One of the last things I posted was about how I was getting into stock trading. Since then, a few things have happened. For one, I lost money. That happens. You really can’t expect to get into stock trading and not lose any money, especially in the beginning. I’ve had some killer trades over the past year and a half, but I’ve also had quite a few losses as I made my way to the point I’m at now.
Fortunately, I’ve made a lot of improvement thanks to Joe Grates, the man who worked hard to train a lot of people like me to perform technical analysis on stocks and successfully trade both stocks and options. Sadly, he passed away a couple of months ago but he put so many people on a path to better themselves that his memory will live on forever. His goal was to get all of us to retire early and make stock trading our primary method of income and I plan to do that.
He put in a lot of work with us to try and get us to the point where we can consistently make money. It took a lot of tripping and falling along the way, but many of us have been able to bring up our win percentage significantly. His mantra of “Pick one stock and learn it” is excellent and why I’ve become far more consistent with Microsoft trading than any other stock I have ever traded. I can’t tell you why I Microsoft stuck with me as well as it has, but for some reason, that one is my go-to. For others, SPY or a handful of bank stocks are their moneymakers. But thanks to this guy, we learned an invaluable skill that we are able to use.
Thanks, Joe, you were a great guy who helped to improve the lives of a lot of people.
I primarily stick to Options trading since it can be a lot more lucrative when you get it right. I don’t do anything exciting like Iron Condors or Flaming Phoniexs (which isn’t a thing but sounds like it should be). I just do normal calls and puts, sometimes throwing in a straddle every now and then when I’m unsure. Typically though, on those days I just wait to see what is happening.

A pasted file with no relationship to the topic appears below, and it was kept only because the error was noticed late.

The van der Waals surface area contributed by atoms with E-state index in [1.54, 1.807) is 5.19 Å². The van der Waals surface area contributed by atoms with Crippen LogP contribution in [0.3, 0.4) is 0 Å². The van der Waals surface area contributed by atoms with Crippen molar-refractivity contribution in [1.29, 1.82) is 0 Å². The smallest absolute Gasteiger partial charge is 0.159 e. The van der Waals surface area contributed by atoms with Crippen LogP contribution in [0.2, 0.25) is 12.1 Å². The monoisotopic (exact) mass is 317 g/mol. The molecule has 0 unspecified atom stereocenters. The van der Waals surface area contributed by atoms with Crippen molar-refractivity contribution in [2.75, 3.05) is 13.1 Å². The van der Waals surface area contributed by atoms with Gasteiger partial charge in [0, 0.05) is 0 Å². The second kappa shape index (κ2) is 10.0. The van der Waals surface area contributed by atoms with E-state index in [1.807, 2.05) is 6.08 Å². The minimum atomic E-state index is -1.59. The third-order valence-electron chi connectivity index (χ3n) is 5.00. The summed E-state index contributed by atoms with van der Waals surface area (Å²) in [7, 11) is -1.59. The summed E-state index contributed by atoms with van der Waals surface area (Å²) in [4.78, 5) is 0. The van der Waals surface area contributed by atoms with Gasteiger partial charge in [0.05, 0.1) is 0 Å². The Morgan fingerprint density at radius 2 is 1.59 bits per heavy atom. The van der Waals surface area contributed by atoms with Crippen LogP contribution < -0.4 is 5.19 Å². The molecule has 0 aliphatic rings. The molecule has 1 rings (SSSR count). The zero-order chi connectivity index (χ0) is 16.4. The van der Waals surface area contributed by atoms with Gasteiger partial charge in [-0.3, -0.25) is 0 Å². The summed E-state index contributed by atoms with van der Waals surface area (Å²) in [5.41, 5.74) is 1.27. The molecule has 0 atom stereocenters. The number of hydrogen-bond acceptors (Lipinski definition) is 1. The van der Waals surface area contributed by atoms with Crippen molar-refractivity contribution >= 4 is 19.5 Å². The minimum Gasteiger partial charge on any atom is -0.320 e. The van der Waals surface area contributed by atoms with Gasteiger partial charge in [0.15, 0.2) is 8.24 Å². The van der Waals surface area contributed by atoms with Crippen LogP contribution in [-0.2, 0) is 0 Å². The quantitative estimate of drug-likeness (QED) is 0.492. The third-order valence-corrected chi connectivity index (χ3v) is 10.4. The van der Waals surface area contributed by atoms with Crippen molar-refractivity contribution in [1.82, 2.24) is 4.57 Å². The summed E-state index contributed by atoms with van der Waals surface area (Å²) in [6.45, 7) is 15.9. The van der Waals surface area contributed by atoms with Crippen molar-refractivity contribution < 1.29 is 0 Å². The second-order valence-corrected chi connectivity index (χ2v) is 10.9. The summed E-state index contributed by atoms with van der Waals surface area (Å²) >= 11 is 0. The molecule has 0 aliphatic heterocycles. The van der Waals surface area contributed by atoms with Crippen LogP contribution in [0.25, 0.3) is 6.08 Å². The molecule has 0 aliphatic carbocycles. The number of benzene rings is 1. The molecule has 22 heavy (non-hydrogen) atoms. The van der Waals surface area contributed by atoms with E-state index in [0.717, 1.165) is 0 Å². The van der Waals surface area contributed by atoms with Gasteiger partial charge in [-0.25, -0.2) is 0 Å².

As previously mentioned, my go-to is Microsoft. I’ve done so much backtesting on Microsoft that my screen looks ridiculous. I have Support and Resistance points all over the place. At some point, I’ll probably clean this mess up but I’ve found that the stock continues to track some of them, in particular, a diagonal line I drew by mistake several months ago. Either I got lucky with that one, or I am in fact, the greatest stock genius of all time.
I’ve also been in and out of Workhorse. I missed the big climb it had a few weeks ago, though I did manage to ride it up partially before getting off early. Workhorse has an unstable history and being a penny stock, it can be manipulated a lot more easily than something priced much higher. But I don’t day trade it, I swing trade it. With options, I typically day trade them. When I swing them, I give myself enough room just in case something negative happens but intend to get rid of them earlier.
Ford and GM, however, are some I bought cheap that I am swinging a very long distance on. Those I bought as a “just in case” kind of thing. If they turn to dust, fine, no big deal. If they go up, great, but it will take some big news to make that happen.
I’ve also stopped using Robinhood, almost entirely. I switched to a platform called Tastyworks, which at first glance looks like a complicated mess that was thrown into a blender. The main difference most people notice between the two platforms is that Robinhood does not charge a fee, while Tastyworks does. However, the fee with Tastyworks is quite minimal. You are charged $1 per options contract, but only up to 10 contracts. So in other words, if you buy 15 contracts, you still only pay $10. Check here for more information on their pricing.